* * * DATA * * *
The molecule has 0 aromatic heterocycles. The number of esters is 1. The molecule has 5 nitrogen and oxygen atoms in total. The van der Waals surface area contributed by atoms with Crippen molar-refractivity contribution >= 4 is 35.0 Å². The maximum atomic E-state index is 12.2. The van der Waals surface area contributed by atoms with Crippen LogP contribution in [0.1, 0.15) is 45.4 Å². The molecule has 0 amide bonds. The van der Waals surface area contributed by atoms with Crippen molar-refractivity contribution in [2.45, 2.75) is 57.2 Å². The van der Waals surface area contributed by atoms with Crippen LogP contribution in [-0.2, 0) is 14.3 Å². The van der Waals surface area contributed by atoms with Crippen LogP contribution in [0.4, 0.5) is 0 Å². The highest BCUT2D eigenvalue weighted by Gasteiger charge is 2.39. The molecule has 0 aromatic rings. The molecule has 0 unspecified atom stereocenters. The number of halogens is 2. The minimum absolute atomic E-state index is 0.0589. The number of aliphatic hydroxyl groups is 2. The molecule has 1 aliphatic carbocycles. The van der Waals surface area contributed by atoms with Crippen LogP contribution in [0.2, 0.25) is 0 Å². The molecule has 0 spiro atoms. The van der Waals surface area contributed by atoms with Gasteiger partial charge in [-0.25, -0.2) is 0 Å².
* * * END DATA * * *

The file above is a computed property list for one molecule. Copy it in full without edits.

The molecule has 0 aromatic heterocycles. The number of esters is 1. The molecule has 5 nitrogen and oxygen atoms in total. The van der Waals surface area contributed by atoms with Crippen molar-refractivity contribution >= 4 is 35.0 Å². The maximum atomic E-state index is 12.2. The van der Waals surface area contributed by atoms with Crippen LogP contribution in [0.1, 0.15) is 45.4 Å². The molecule has 0 amide bonds. The van der Waals surface area contributed by atoms with Crippen molar-refractivity contribution in [2.45, 2.75) is 57.2 Å². The van der Waals surface area contributed by atoms with Crippen LogP contribution in [-0.2, 0) is 14.3 Å². The van der Waals surface area contributed by atoms with Crippen LogP contribution in [0.4, 0.5) is 0 Å². The highest BCUT2D eigenvalue weighted by Gasteiger charge is 2.39. The molecule has 0 aromatic rings. The molecule has 0 unspecified atom stereocenters. The number of halogens is 2. The minimum absolute atomic E-state index is 0.0589. The number of aliphatic hydroxyl groups is 2. The molecule has 1 aliphatic carbocycles. The van der Waals surface area contributed by atoms with Crippen LogP contribution in [0.2, 0.25) is 0 Å². The molecule has 0 spiro atoms. The van der Waals surface area contributed by atoms with Gasteiger partial charge in [-0.25, -0.2) is 0 Å².